December 2, 2010

Utilities and service

You may have heard about the latest bruhaha with Comcast and L3 communications. There are a lot of other issues related to Comcast's behavior lately, and they are not doing anyone any favors. Comcast is easily identifiable as a Utility. The problems it seems intent on creating have always been issues with utilities.

The solution is simple. Utilities have 2 parts. There is a simple delivery mechanism that is location based, and there is what those delivery mechanisms deliver. In the case of Comcast, they deliver telecommunications services. The easy way to think of it is connectivity and content. I had the privilege of living in Texas recently, and they have a classic example of this solution implemented with their electricity providers. There is one connectivity provider in Texas. It is actually owned and operated by the state. It is prohibited from providing actual content, in this case electricity. It works well. The service is way faster than in other states, and the rates are generally lower. I actually had a slightly higher rate, because I went with an all renewable electricity provider. That was my choice because I was supporting something I believe in.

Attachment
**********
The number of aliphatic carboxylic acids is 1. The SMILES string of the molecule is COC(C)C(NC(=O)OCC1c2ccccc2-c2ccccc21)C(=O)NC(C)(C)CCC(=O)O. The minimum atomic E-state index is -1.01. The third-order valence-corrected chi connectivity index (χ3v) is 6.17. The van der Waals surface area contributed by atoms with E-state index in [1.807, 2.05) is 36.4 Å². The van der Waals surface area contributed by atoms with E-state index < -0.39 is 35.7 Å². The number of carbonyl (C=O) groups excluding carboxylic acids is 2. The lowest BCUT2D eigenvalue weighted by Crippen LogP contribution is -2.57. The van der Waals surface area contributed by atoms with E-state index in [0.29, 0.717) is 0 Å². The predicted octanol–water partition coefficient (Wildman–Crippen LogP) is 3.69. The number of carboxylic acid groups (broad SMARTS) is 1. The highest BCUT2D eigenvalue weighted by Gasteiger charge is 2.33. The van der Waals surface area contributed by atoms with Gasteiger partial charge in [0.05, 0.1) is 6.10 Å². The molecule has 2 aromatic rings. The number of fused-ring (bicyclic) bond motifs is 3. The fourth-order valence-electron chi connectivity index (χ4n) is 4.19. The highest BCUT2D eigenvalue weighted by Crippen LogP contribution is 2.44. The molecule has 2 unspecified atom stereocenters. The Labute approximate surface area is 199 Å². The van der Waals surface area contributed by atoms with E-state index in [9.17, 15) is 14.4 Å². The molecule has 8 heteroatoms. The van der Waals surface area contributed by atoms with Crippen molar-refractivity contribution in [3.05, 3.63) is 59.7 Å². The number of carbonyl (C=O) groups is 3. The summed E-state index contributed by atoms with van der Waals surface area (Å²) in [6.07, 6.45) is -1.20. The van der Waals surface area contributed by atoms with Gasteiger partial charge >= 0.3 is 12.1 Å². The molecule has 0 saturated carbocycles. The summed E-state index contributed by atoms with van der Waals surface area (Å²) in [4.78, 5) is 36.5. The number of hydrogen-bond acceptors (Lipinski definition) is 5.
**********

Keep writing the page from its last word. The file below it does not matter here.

The same thing needs to be applied to phone service and internet service and cable service, and maybe even natural gas and water and other utilities. The provider of the connectivity needs to be separate from the provider of the content. That way, there is no conflict of interest, and market competition keeps the price of content down and the quality of content up. Only the connectivity provider needs be regulated. For companies like Comcast, the choices would be simple. Provide the connectivity, and be regulated, or provide the content and compete. You can't do both. If necessary, split the company into two, one for the connectivity and the other for the content.

That is the best solution. It could be done at the state level. Then, our rights as consumers would never be infringed by a monopoly connectivity provider that forces us to use their low quality and high cost content.